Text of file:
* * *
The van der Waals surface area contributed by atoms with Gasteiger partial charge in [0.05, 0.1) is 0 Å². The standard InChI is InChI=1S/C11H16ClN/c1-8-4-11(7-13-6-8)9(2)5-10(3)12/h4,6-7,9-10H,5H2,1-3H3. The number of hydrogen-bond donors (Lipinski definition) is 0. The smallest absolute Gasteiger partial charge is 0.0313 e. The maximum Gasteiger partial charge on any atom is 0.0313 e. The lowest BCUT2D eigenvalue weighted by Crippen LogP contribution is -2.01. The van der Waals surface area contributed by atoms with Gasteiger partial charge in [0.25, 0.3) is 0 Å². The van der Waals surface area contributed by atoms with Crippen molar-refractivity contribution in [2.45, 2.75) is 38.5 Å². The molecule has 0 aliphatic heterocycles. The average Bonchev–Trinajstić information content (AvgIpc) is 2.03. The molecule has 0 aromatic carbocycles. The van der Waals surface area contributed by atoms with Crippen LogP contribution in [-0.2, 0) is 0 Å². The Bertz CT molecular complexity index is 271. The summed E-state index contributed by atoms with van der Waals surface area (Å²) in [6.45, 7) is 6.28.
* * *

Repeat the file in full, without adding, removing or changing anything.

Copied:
The van der Waals surface area contributed by atoms with Gasteiger partial charge in [0.05, 0.1) is 0 Å². The standard InChI is InChI=1S/C11H16ClN/c1-8-4-11(7-13-6-8)9(2)5-10(3)12/h4,6-7,9-10H,5H2,1-3H3. The number of hydrogen-bond donors (Lipinski definition) is 0. The smallest absolute Gasteiger partial charge is 0.0313 e. The maximum Gasteiger partial charge on any atom is 0.0313 e. The lowest BCUT2D eigenvalue weighted by Crippen LogP contribution is -2.01. The van der Waals surface area contributed by atoms with Gasteiger partial charge in [0.25, 0.3) is 0 Å². The van der Waals surface area contributed by atoms with Crippen molar-refractivity contribution in [2.45, 2.75) is 38.5 Å². The molecule has 0 aliphatic heterocycles. The average Bonchev–Trinajstić information content (AvgIpc) is 2.03. The molecule has 0 aromatic carbocycles. The van der Waals surface area contributed by atoms with Crippen LogP contribution in [-0.2, 0) is 0 Å². The Bertz CT molecular complexity index is 271. The summed E-state index contributed by atoms with van der Waals surface area (Å²) in [6.45, 7) is 6.28.